Book Review: British Cruisers: Two World Wars and After


by Norman Friedman

Annapois: Naval Institute Press, 2011. Pp. 432. Illus., diagr., tables, appends., notes, biblio, index. $85.00. ISBN: 1591140781

One of the most important naval historians of our times, Dr. Friedman gives us a very comprehensive technical treatment of the cruisers and similar vessels of the Royal Navy since the beginning of the twentieth century. 

While his account is heavy on details of technology and design, Friedman is careful to explain the political, strategic, and military environment behind the development of the various types and classes of cruisers, including some concepts that were never realized.  After an introductory chapter surveying the history of the cruiser, he devotes a chapter to the traditional trade protection mission of British cruisers at the beginning of the century, followed by one on the new fleet protection mission that developed to cope with the rise of the destroyer.  There follows a fairly detailed chapter surveying cruiser operations and development during World War I, two on the effects of the inter-war naval limitation treaties on cruiser design, a chapter on the build up to war during the late 1930s, two detailed chapters on World War II, one an overview of operations and one on the evolution of cruiser design, and then a chapter on post-war developments, concluding with a chapter on the introduction of the missile to naval warfare and its effects on ships design, missions, and operations.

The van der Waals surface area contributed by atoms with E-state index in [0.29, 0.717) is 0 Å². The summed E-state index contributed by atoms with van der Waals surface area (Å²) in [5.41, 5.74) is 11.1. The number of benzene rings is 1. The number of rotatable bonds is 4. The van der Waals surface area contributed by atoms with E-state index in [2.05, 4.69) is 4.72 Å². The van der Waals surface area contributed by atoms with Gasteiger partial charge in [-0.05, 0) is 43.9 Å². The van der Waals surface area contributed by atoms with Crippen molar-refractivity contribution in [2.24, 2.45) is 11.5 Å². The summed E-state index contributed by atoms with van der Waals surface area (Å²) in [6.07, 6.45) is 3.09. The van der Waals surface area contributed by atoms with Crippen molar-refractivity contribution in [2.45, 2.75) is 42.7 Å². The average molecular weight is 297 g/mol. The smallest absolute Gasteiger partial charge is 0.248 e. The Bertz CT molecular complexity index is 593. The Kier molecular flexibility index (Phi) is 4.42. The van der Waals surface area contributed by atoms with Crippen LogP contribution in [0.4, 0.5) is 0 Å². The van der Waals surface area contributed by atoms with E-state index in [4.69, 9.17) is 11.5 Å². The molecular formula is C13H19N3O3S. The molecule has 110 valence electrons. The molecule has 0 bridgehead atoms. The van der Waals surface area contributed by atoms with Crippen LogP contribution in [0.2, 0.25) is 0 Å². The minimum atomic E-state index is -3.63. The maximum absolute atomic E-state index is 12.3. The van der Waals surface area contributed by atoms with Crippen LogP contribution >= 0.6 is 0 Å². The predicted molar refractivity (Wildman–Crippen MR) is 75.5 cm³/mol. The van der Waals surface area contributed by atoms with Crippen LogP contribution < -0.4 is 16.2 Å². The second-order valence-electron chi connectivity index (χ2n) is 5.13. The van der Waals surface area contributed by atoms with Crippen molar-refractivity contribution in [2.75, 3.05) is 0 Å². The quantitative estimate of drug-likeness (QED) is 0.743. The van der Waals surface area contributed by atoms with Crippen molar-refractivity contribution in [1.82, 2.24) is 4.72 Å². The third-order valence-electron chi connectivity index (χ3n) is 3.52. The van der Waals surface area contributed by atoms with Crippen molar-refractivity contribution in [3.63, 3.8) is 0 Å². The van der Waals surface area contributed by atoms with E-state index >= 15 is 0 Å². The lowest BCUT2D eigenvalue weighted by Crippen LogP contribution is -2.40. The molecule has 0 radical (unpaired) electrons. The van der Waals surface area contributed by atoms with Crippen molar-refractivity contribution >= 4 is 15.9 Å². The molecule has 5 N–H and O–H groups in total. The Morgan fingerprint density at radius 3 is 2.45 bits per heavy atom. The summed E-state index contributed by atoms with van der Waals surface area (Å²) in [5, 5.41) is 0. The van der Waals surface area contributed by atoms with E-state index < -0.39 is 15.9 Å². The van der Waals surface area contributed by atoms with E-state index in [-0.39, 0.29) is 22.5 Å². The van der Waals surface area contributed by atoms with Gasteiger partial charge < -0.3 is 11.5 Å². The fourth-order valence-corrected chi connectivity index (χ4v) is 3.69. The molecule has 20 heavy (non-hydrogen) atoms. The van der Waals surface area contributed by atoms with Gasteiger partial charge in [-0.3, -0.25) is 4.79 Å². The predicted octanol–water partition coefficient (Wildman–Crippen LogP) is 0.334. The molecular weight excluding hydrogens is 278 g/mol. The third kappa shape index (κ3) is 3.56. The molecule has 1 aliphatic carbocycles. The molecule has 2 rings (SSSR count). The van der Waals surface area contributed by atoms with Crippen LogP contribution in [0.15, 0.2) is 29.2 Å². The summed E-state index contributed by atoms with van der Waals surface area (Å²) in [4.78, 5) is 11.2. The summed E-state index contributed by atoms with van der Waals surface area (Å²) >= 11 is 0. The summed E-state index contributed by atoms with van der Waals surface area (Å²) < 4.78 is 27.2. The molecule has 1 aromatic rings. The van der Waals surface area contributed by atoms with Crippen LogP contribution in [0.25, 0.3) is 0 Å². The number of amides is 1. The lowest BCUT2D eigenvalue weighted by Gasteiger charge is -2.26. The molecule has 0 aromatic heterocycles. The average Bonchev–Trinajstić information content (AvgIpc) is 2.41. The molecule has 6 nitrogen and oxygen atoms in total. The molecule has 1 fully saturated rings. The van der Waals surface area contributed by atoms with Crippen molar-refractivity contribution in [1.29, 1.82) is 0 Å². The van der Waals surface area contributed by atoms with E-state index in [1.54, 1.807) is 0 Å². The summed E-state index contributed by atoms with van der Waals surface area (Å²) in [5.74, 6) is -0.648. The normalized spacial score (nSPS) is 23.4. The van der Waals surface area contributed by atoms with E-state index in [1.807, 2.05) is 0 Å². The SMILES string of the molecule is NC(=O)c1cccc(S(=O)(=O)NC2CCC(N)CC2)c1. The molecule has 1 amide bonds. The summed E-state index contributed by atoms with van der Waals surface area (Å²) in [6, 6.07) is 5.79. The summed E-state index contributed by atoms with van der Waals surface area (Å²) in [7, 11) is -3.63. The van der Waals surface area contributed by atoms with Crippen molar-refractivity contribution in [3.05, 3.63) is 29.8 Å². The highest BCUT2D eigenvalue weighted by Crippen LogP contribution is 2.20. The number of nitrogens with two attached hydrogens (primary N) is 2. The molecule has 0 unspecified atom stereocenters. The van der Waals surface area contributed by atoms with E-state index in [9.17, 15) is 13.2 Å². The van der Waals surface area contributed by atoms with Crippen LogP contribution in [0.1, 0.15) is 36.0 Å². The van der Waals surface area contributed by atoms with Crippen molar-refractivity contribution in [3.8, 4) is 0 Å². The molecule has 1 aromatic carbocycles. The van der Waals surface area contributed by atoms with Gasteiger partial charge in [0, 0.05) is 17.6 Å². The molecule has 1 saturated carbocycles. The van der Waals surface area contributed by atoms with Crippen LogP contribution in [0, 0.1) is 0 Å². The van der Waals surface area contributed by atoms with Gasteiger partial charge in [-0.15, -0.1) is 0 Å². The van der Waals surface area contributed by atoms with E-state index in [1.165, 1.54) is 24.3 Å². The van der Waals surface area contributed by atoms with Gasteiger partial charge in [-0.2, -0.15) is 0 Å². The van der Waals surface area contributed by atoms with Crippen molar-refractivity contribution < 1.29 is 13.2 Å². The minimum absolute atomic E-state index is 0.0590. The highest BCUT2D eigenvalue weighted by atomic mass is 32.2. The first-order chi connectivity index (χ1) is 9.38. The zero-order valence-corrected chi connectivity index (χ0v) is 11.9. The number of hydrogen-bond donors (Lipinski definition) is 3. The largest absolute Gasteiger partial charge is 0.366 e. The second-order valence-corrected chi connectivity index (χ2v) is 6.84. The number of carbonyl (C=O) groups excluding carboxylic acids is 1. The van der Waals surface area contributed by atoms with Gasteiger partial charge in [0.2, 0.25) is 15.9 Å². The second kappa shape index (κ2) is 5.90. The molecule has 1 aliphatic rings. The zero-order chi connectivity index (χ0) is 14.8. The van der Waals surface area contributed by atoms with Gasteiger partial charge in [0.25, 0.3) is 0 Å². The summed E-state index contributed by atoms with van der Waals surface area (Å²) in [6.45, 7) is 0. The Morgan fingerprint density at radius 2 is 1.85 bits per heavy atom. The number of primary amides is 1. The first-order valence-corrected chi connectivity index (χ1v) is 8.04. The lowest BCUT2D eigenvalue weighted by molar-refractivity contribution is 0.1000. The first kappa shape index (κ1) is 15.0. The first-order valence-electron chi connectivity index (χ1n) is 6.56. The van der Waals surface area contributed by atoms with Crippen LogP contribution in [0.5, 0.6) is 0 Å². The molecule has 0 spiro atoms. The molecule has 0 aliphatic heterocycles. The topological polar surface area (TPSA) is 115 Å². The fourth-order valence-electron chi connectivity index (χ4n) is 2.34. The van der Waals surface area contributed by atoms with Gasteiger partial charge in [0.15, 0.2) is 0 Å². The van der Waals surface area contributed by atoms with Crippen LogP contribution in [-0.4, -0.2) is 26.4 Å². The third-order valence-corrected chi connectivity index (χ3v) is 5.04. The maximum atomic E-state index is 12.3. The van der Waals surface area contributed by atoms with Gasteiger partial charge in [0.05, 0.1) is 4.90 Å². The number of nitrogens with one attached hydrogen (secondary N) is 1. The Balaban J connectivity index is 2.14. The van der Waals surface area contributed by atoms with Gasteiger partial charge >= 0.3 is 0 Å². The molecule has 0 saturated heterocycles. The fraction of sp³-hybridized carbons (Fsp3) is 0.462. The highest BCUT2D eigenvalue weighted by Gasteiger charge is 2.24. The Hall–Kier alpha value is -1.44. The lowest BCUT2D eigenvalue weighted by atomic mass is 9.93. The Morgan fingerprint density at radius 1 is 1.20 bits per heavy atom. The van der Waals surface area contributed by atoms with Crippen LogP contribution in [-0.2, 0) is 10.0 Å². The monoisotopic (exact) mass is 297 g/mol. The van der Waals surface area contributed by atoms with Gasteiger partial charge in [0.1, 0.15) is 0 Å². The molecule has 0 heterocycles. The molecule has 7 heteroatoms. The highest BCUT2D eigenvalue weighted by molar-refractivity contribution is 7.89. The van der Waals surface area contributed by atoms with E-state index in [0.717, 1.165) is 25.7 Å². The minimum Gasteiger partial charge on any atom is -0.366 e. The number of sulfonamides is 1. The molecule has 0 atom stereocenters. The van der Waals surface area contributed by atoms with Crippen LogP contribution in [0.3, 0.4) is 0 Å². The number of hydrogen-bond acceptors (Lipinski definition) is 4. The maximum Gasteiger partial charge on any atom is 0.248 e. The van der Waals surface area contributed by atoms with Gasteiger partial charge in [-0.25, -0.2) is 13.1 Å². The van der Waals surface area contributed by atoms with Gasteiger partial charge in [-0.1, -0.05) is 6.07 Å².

An essential work for anyone interested in the Royal Navy and modern naval operations.

Reviewer: A. A. Nofi   

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